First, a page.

Content marketing in the gift economy

By Heather Rast/Tree Full of Owls

In the digital domain, content is the fuel that feeds the hungry search results beast and sates consumer’s appetites.

When content development prioritizes the audience and their intent, the fuel blend switches to high-octane.

If you tell your brand story in a manner that resolves reader needs and in ways that make it readily discoverable in search, your efforts can really influence reach, brand perceptions and buyer behavior.

Company communication (website, e-book, e-newsletter, social media updates, custom content, etc.) written with the prospective buyer at the center of all decision-making will increase the opportunities for a positive return like share of mind, sentiment, word of mouth, and sales. That’s the basic premise of reciprocity — companies that place customers first (like publishing content that’s actually helpful to the audiences as a precursor to conversion) will earn goodwill in the new gift economy. And the social currency funded by generous content marketing strategies in this new economy can be significant.

What’s the gift economy, you might ask? It’s actually not a new concept, but rather an ages-old social sciences behavior model given new velocity by today’s connected consumer. Wikipedia describes the gift economy as “…a mode of exchange where valuable goods and services are regularly given without any explicit agreement for immediate or future rewards. Ideally, voluntary and recurring gift exchange circulates and redistributes wealth throughout a community, and serves to build societal ties and obligations.”

The shared sense of purpose and meaning exemplified in today’s gift economy (think open source software, GitHub, SoundCloud, blood donation, the give-a-penny cup at the checkout counter, even Wikipedia itself) is readily seen in companies embracing the role users play in creating and advancing online brand experiences. Brands like Kraft, Threadless, music artist Beck,Tom’s Shoes and others are working the interplay between content development, online publishing & social sharing, and consumer activation (inciting participation in your brand’s specialty area).

These types of content ideas percolated throughout the Content Marketing World conference earlier this month in Columbus, Ohio. Presented by the Content Marketing Institute, the event drew over a thousand attendees holding roles in brand marketing, editorial and content development, sales, and business strategy.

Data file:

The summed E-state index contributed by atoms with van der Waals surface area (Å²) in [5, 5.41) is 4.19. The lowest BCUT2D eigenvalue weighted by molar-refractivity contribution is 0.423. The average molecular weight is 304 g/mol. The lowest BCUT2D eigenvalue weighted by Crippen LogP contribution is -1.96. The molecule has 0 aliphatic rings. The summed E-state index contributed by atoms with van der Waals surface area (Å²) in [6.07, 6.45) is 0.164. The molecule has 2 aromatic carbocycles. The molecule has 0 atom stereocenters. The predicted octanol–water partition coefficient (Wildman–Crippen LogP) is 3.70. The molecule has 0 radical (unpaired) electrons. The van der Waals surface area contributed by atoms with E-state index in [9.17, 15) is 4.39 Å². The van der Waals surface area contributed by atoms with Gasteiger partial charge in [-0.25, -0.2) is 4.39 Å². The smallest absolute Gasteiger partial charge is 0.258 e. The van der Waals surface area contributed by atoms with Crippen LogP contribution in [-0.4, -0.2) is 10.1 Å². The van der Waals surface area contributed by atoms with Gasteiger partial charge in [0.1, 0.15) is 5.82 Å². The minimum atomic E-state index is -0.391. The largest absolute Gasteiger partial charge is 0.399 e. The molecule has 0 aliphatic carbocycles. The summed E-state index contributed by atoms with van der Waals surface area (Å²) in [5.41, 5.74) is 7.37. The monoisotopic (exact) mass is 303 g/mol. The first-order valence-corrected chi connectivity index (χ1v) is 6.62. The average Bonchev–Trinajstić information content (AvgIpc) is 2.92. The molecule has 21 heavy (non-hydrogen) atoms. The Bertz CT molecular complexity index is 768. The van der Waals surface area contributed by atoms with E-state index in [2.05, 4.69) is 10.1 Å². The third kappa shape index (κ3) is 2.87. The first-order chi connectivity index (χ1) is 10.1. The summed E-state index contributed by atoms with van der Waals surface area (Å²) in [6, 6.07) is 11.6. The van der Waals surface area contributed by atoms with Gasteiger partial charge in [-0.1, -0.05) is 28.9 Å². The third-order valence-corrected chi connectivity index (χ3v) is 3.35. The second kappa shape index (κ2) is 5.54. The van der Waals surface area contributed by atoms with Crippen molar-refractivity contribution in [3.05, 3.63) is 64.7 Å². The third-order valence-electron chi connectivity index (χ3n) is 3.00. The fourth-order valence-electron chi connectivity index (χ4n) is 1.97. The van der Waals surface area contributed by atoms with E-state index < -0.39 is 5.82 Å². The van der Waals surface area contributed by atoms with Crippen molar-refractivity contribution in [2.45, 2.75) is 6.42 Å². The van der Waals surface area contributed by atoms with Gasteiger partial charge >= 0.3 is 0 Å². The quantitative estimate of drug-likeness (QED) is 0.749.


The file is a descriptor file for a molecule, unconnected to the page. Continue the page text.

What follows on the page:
In one presentation, Mark Bonchek, founder of ORBIT & Co., asserted that we’re presently in a communication revolution. Knowledge sharing and promotion that began with Guttenberg’s one-to-many model has evolved to a many-to-many culture, with content and online distribution at the heart. One huge opportunity for brands is to find appropriate ways to turn their useful, informative content into the social currency that can fuel a gift economy.

Take a look at one example: Nike+ evolved from the shoe manufacturer’s desire to drive sales through communities of passionate athletes. Management knew it was imperative to further differentiate their product and re-define the running shoe category to reflect the enthusiast culture. The Nike+ platform tracks and records personal performance data, supports playlist sharing, messaging, logs user activity, and much more. Competitive running has, in some ways, transformed into a digital sport that can be as inclusive as participants wish. In concert with the Nike brand, participants are generating compelling content distributed in the form of social currency.

Nike sells shoes, we’re not forgetting that. But they’re adding functional value within the brand’s category of expertise and freely providing the tools and content for running enthusiasts to wring more out of every drop of sweat. Without any overt selling, it’s a safe bet Nike has seen a sales bump since Nike+ hit the market.

Kraft Foods subscribes to the gift economy model, as well. In a separate Content Marketing World presentation, Director of CRM Content Strategy for Kraft Foods, Julie Fleisher, described the company’s publishing model for putting food solutions information  into the hands of hobby chefs and bakers, and harried adults with families alike.

For Kraft, utility is the key to creating valuable social currency in the gift economy.  Through Kraft’s free recipe magazine, product websites, and social media platforms like Pinterest, the company choreographs meal and dessert ideas into an editorial calendar that corresponds to the real-life needs of its audiences. Using attitudinal and behavioral insights mapped with brand priorities and seasonality,  Kraft optimizes its recipe content in real-time across multiple channels.

Yes, Kraft-developed recipes feature Kraft products. But the magazine, website, and all other digital channels also feature user-generated recipe content. Again we’re seeing incidence of useful, helpful experiences and content being made available to self-subscribing audiences.

Ms. Fleisher had this closing comment for the people attending her session: “What’s the authentic basis of conversation that your brand can realistically play in in order to add value to your customer’s life? Think beyond your product to how your customers use your product, the context in which it’s experienced, and the convenience needs those people have. Create a value exchange that forms the basis of a mutually beneficial relationship.” For Kraft, the value exchange includes drawing on a team of 20+ culinary specialists to create tasty, easy recipies for consumers to create, adapt, and share. This value actually  manifests in tangible artifacts some people save and use for generations.

As you can see, the worlds of content marketing, social media, and search marketing blend to set the framework for today’s digital marketing. How does your company fare in these areas?